Hacks Against Fenty!

Mr. T in DC

A district taxicab.

The Washington Post has an interesting article about one group of Gray supporters and how they pitched in yesterday: cabdrivers.

The city’s roughly 6,000 taxi cabdrivers, a group made up largely of African-born immigrants, have long been upset with Mayor Adrian M. Fenty (D) over his 2007 change from the city’s zone fare system to meters. On Tuesday, they waged what one union leader called “the fight for our very lives.”

I take cabs frequently and I can vouch for this; by this summer, drivers were inquiring about for whom I’d vote and asking if I’d like more information about their take on the race. When I discovered that many of them didn’t live in the district and thus, couldn’t vote themselves, they’d only get more vocal about their inability to do so– and my need to be educated before I cast my ballot.

While the article examines the dynamic of African immigrants focusing their ire on an African American mayor, I met several African-American cabbies who had been born and raised in D.C., who had lived in this city for six or seven decades, and they were passionately disappointed with Fenty, too.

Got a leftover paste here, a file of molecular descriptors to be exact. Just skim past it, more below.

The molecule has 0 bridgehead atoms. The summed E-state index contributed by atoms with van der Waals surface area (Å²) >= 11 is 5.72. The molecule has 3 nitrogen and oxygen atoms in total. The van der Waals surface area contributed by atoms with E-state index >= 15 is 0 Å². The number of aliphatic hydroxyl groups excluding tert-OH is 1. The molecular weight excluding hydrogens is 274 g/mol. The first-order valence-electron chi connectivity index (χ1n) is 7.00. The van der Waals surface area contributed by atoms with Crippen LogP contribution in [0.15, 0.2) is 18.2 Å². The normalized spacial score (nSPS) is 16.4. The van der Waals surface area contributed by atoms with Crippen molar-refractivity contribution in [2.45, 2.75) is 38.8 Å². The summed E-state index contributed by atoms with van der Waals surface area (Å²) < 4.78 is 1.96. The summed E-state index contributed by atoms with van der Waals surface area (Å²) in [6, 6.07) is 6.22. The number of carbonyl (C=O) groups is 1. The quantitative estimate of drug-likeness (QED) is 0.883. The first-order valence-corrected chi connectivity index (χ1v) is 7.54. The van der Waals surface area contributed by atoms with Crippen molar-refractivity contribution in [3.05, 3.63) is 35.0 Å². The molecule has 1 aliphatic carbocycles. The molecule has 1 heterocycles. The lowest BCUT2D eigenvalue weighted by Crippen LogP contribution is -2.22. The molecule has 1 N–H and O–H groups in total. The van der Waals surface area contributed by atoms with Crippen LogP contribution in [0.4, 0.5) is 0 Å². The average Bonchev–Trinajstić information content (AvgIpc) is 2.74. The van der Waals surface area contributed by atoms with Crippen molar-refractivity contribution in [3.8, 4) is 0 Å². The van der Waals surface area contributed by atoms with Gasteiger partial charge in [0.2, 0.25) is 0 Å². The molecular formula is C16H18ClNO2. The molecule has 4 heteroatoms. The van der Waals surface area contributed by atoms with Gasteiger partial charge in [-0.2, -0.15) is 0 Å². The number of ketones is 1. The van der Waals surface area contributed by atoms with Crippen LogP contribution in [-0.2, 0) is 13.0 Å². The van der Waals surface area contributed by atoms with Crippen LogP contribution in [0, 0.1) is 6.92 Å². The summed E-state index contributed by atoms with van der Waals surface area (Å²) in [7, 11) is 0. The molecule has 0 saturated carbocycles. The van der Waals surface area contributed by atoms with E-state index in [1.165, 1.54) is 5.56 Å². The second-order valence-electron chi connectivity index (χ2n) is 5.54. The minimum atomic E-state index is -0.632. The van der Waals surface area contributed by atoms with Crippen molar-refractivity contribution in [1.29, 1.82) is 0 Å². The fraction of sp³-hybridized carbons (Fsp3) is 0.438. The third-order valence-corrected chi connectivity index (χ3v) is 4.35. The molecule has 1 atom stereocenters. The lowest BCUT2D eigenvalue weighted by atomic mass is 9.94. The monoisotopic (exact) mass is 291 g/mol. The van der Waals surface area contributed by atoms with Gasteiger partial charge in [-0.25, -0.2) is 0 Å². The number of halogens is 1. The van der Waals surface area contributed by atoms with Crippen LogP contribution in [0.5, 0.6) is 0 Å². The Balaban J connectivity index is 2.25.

Many of these drivers had voted for Fenty in 2006. That year, a few dozen cabbies drove Fenty voters to the polls for $150 a day, said Nathan Price, chairman of the D.C. Professional Taxicab Drivers Association.

This year, hundreds of cabdrivers offered their services to Gray for free.

Drivers even offered to turn off the meter (for that portion of the trip), if a fare wanted to go vote.  And speaking of those meters– even though they seem to tick furiously while I’m watching them, it turns out that ours are still cheaper than those in other cities, hence the ire.

This was my favorite part of the article:

The city’s taxi drivers include many Ethiopian immigrants who are politically savvy, and the rhetoric against Fenty has been fierce.

At an informal meeting of cabdrivers Monday afternoon inside a public library off of Rhode Island Avenue NE, Price called the Fenty administration’s toughening of Taxicab Commission rules part of an “economic genocide.” Others likened Fenty to political figures from their homelands.

“He’s definitely a dictator,” said Alazar Waka, 52, a cabdriver originally from southern Ethiopia who has worked in the District since 1998. “We liked him at first. He was nice. But after he took power, he changed. He’s like an African with absolute power, like [Ethiopian Prime Minister Meles] Zenawi. We know him well.”

“Economic genocide”? Ouch.

Incidentally– our new Mayor’s father drove…you guessed it…a cab.

  • JusticeforDCTaxis

    There are a number of errors and potential racial bias or xenophobia in the Post story.